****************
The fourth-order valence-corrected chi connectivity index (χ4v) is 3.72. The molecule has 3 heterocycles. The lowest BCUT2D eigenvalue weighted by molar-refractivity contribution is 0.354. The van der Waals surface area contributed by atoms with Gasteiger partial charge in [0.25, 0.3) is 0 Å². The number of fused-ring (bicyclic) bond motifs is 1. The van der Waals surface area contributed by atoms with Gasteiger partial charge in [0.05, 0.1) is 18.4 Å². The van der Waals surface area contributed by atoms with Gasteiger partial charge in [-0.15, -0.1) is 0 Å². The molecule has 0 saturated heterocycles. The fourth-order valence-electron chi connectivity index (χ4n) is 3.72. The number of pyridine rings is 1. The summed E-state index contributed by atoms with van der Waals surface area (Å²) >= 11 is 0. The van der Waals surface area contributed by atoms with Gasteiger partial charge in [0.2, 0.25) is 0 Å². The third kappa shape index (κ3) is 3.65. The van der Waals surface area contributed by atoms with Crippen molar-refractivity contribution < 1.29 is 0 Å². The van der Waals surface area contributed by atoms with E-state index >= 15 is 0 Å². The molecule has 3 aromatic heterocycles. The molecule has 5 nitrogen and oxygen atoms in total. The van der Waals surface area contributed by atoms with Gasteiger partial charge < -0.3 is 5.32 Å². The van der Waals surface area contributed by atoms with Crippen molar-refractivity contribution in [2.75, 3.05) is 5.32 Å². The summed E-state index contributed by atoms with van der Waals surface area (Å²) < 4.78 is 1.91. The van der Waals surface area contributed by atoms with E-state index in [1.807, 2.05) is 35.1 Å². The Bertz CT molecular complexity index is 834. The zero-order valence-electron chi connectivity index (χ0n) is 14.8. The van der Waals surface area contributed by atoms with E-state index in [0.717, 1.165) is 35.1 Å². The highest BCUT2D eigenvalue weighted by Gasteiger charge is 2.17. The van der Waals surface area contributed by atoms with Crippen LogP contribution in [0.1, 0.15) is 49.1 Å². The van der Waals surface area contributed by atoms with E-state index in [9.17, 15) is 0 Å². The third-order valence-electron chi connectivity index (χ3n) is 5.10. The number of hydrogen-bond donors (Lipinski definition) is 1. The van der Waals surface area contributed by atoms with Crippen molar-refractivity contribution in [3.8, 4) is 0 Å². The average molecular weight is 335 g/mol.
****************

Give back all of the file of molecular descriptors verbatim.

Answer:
The fourth-order valence-corrected chi connectivity index (χ4v) is 3.72. The molecule has 3 heterocycles. The lowest BCUT2D eigenvalue weighted by molar-refractivity contribution is 0.354. The van der Waals surface area contributed by atoms with Gasteiger partial charge in [0.25, 0.3) is 0 Å². The number of fused-ring (bicyclic) bond motifs is 1. The van der Waals surface area contributed by atoms with Gasteiger partial charge in [0.05, 0.1) is 18.4 Å². The van der Waals surface area contributed by atoms with Gasteiger partial charge in [-0.15, -0.1) is 0 Å². The molecule has 0 saturated heterocycles. The fourth-order valence-electron chi connectivity index (χ4n) is 3.72. The number of pyridine rings is 1. The summed E-state index contributed by atoms with van der Waals surface area (Å²) >= 11 is 0. The van der Waals surface area contributed by atoms with Gasteiger partial charge in [0.2, 0.25) is 0 Å². The third kappa shape index (κ3) is 3.65. The van der Waals surface area contributed by atoms with Crippen molar-refractivity contribution < 1.29 is 0 Å². The van der Waals surface area contributed by atoms with E-state index >= 15 is 0 Å². The molecule has 3 aromatic heterocycles. The molecule has 5 nitrogen and oxygen atoms in total. The van der Waals surface area contributed by atoms with Gasteiger partial charge < -0.3 is 5.32 Å². The van der Waals surface area contributed by atoms with Crippen molar-refractivity contribution in [2.75, 3.05) is 5.32 Å². The summed E-state index contributed by atoms with van der Waals surface area (Å²) < 4.78 is 1.91. The van der Waals surface area contributed by atoms with E-state index in [1.807, 2.05) is 35.1 Å². The Bertz CT molecular complexity index is 834. The zero-order valence-electron chi connectivity index (χ0n) is 14.8. The van der Waals surface area contributed by atoms with E-state index in [0.717, 1.165) is 35.1 Å². The highest BCUT2D eigenvalue weighted by Gasteiger charge is 2.17. The van der Waals surface area contributed by atoms with Crippen LogP contribution in [0.1, 0.15) is 49.1 Å². The van der Waals surface area contributed by atoms with E-state index in [9.17, 15) is 0 Å². The third-order valence-electron chi connectivity index (χ3n) is 5.10. The number of hydrogen-bond donors (Lipinski definition) is 1. The van der Waals surface area contributed by atoms with Crippen molar-refractivity contribution in [3.8, 4) is 0 Å². The average molecular weight is 335 g/mol.